Summary: Witnessing the message of the Gospel to a sinful world requires that we use wisdom in order to win them to Christ. Let’s follow Paul’s example at Mars Hill.


Due to the large amount of sermons and topics that appear on this site I feel it is necessary to post this disclaimer on all sermons posted. These sermons are original to the author and the leading of the Holy Spirit. While ideas and illustrations are often gleaned from many sources including those at, any similarities and wording including sermon title, that may appear to be the same as any other sermon are purely coincidental. In instances where other minister’s wording is used, due recognition will be given. These sermons are not copyrighted and may be used or preached freely. May God richly bless you as you read these words. It is my sincere desire that all who read them may be enriched. All scriptures quoted in these sermons are copied and quoted from the Authorized King James Version of the Holy Bible.

Pastor James May


Acts 17:18-23, "Then certain philosophers of the Epicureans, and of the Stoicks, encountered him. And some said, What will this babbler say? other some, He seemeth to be a setter forth of strange gods: because he preached unto them Jesus, and the resurrection. And they took him, and brought him unto Areopagus, saying, May we know what this new doctrine, whereof thou speakest, is? For thou bringest certain strange things to our ears: we would know therefore what these things mean. (For all the Athenians and strangers which were there spent their time in nothing else, but either to tell, or to hear some new thing) Then Paul stood in the midst of Mars’ hill, and said, Ye men of Athens, I perceive that in all things ye are too superstitious. For as I passed by, and beheld your devotions, I found an altar with this inscription, TO THE UNKNOWN GOD. Whom therefore ye ignorantly worship, him declare I unto you."

Epicureans - followers of Epicurus (who died at Athens B.C. 270), or adherents of the Epicurean philosophy (Acts 17:18). This philosophy was a system of atheism, and taught men to seek as their highest aim a pleasant and smooth life. They have been called the "Sadducees" of Greek paganism.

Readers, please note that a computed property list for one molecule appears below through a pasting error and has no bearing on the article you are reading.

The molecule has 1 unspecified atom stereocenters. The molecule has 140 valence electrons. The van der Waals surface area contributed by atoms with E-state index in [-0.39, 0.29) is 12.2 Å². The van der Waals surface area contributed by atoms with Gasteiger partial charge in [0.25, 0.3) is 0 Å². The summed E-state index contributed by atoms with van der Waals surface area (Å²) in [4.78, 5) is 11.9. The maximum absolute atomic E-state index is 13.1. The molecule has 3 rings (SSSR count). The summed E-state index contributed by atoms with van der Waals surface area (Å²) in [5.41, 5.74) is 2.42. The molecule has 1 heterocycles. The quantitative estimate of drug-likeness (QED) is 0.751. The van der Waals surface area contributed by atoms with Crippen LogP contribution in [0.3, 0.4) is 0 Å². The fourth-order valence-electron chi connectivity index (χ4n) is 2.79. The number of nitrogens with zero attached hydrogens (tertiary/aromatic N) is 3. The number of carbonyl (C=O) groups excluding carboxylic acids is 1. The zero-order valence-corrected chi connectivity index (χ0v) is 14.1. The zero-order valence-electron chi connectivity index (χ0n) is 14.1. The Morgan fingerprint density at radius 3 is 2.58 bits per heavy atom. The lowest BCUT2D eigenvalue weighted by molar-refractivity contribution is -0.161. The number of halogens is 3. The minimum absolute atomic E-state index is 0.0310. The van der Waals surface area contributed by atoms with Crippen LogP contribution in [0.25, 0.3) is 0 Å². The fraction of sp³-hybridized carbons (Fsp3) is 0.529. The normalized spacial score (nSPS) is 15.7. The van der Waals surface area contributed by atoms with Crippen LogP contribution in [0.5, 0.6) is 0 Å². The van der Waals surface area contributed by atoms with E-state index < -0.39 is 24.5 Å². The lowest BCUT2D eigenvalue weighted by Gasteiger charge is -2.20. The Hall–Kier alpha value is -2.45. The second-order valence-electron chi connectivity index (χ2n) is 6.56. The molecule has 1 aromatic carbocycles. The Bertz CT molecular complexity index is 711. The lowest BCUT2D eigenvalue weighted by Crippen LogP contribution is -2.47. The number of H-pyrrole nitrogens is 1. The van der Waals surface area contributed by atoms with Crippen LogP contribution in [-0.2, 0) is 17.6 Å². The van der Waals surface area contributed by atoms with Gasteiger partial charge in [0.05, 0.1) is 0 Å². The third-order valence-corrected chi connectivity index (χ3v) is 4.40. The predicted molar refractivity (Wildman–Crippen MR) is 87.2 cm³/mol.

Stoics - a sect of Greek philosophers at Athens, so called from the Greek word stoa i.e., a "porch" or "portico," where they have been called "the Pharisees of Greek paganism." The founder of the Stoics was Zeno, who flourished about B.C. 300. He taught his disciples that a man’s happiness consisted in bringing himself into harmony with the course of the universe. They were trained to bear evils with indifference, and so to be independent of externals. Materialism, pantheism, fatalism, and pride were the leading features of this philosophy.

Areopagus - the Latin form of the Greek word rendered "Mars’ hill." But it denotes also the council or court of justice which met in the open air on the hill. It was a rocky height to the west of the Acropolis at Athens, on the south-east summit of which the council was held which was constituted by Solon, and consisted of nine archons or chief magistrates who were then in office, and the ex-archons of blameless life.

Paul’s message and preaching to the Athenians aroused their curiosity. That should give us some insight into how we can people to listen to the message that we have for them concerning Jesus.

Paul didn’t go screaming into their face that they were sinners bound for hell. He didn’t join in their idol worship to gain their trust. He didn’t water down his message to get them to listen.

Paul spoke with the wisdom that God had given him. I believe that God will give us the words to say and the way to say them when we are ministering for Him and trying to reach out the lost. It is God’s desire to see all men saved and it is grievous to the Holy Spirit to see how often we drive people further from God by “in your face” methods of witnessing.

Paul began by appealing to their nature that was ever searching for new things and curiosity.

The Athenians on Mar’s Hill were the religious judges and education elite of Athens who sat in judgment and ruled on matters that were discussed in their schools of learning. To these men, Paul seemed nothing more than a “babbler” who taught of things that were not acceptable in the Athenian school of thought. It was no legal for Athenians to worship demons or God’s that they knew nothing about.

Does that sound like our world too? The educated elite and hierarchy of government and of our court system cannot and will not accept the preaching of the Gospel as the most important thing on this earth! They consider Christians as “out of touch with reality” and “ignorant” and sometimes we are branded as troublemakers and radicals.

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